Calcutta, March 26: Calcutta High Court has put fetters on Dunlop owner Pawan Ruia, barring him from selling any property of the company, by appointing a provisional liquidator.
The court passed the interim order in relation to a case between Dunlop and Madura Coats, which had filed the liquidation petition in 2009, claiming the tyre maker owed it Rs 2 crore.
Dunlop said it would appeal against the order at the division bench of the high court.
Legal circles said the court direction followed an intervention by the Bengal government, which opined against the liquidation of Dunlop.
Advocate general Anindya Mitra told Justice Sanjiv Banerjee that the state government was against the liquidation of the company as that would mean loss of job for many people.
Mitra informed the bench that the state wanted the revival of Dunlop and was ready to provide assistance to the company.
Our government does not want Dunlop to be sent for liquidation. For the generation of employment in the state, we want its revival. Our government is ready to provide assistance for the revival of the company, Mitra said.
The states assurance prompted the court to appoint a provisional liquidator to ensure that the Dunlop management did not sell any of its properties till the disposal of the liquidation petitions pending in court.
The judge decided to start the hearing of all the 12 liquidation petitions moved against the company from tomorrow.
Dunlop welcomed the state governments move. We consider this to be a positive development. We hope the company would be able to open the Sahagunj unit soon, a company spokesperson said.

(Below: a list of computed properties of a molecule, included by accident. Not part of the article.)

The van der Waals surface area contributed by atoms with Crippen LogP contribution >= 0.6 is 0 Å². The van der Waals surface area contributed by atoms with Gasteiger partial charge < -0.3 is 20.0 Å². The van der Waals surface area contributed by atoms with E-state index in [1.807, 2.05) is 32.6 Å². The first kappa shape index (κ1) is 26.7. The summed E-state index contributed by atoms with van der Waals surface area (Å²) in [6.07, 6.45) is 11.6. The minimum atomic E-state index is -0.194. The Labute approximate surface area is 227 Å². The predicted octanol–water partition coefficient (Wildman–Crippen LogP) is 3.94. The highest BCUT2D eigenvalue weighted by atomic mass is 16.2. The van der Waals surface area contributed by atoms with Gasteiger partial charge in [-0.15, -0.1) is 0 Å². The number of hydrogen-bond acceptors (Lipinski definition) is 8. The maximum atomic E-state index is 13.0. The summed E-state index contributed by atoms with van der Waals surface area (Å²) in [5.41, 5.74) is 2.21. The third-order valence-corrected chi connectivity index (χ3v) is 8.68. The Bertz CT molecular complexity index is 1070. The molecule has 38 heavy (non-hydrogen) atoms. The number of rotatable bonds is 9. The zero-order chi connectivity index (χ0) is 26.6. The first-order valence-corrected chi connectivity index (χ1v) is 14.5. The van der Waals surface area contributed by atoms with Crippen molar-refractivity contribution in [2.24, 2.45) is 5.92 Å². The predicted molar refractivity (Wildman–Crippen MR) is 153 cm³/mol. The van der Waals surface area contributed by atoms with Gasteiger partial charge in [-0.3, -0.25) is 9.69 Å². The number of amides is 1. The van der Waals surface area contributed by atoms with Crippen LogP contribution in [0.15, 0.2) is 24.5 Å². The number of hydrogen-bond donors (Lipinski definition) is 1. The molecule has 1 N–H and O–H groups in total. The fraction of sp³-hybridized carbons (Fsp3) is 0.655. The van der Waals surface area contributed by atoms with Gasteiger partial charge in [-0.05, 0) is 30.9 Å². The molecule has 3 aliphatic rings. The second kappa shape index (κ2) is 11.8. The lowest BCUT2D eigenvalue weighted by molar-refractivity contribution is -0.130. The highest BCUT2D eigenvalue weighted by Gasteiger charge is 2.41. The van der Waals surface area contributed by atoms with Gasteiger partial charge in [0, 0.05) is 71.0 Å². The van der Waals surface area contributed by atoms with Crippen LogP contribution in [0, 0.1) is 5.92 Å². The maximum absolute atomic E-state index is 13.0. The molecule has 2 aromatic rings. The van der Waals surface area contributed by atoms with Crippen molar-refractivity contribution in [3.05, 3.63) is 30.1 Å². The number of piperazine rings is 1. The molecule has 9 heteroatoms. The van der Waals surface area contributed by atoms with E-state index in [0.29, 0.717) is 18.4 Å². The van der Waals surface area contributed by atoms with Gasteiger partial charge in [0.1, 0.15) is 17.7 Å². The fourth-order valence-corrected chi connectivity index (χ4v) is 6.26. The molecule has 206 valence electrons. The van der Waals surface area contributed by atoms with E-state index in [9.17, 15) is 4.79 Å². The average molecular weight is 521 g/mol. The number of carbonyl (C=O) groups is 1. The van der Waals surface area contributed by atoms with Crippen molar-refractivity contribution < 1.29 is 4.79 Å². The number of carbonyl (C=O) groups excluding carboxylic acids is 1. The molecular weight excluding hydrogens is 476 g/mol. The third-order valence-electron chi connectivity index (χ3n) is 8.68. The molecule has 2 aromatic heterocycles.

State labour minister Purnendu Bose said, We do not want Dunlop to go into liquidation. We will do what we can to revive it. I will study the courts order tomorrow.
Justice Banerjee also mentioned that the provisional liquidator would try to bring back any asset that might have been fraudulently sold by the management after 2009.
A company is barred from selling any asset from the time a court admits a liquidation case against the company.
Madura Coats had filed the petition in 2009. In January, it moved a fresh petition, alleging that despite the liquidation cases pending in court, Dunlop had sold some of its property.
Madura Coats had also claimed that the Dunlop management was selling its machinery kept at the Sahagunj factory in Hooghly.
Today, when the case came up for hearing before Justice Banerjee, U.S. Menon, the lawyer appearing for Madura Coats, said, When liquidation petitions are pending before the court, the company cannot sell its properties.
Ajoy Chowdhury, the counsel appearing for Dunlop, denied the allegation.
Ruia bought Dunlop from Manu Chhabrias Jumbo Group in late 2005.
So far, Ruias attempts to run the two units at Sahagunj and Ambattur in Chennai have failed. Work remains suspended at the Sahagunj unit now.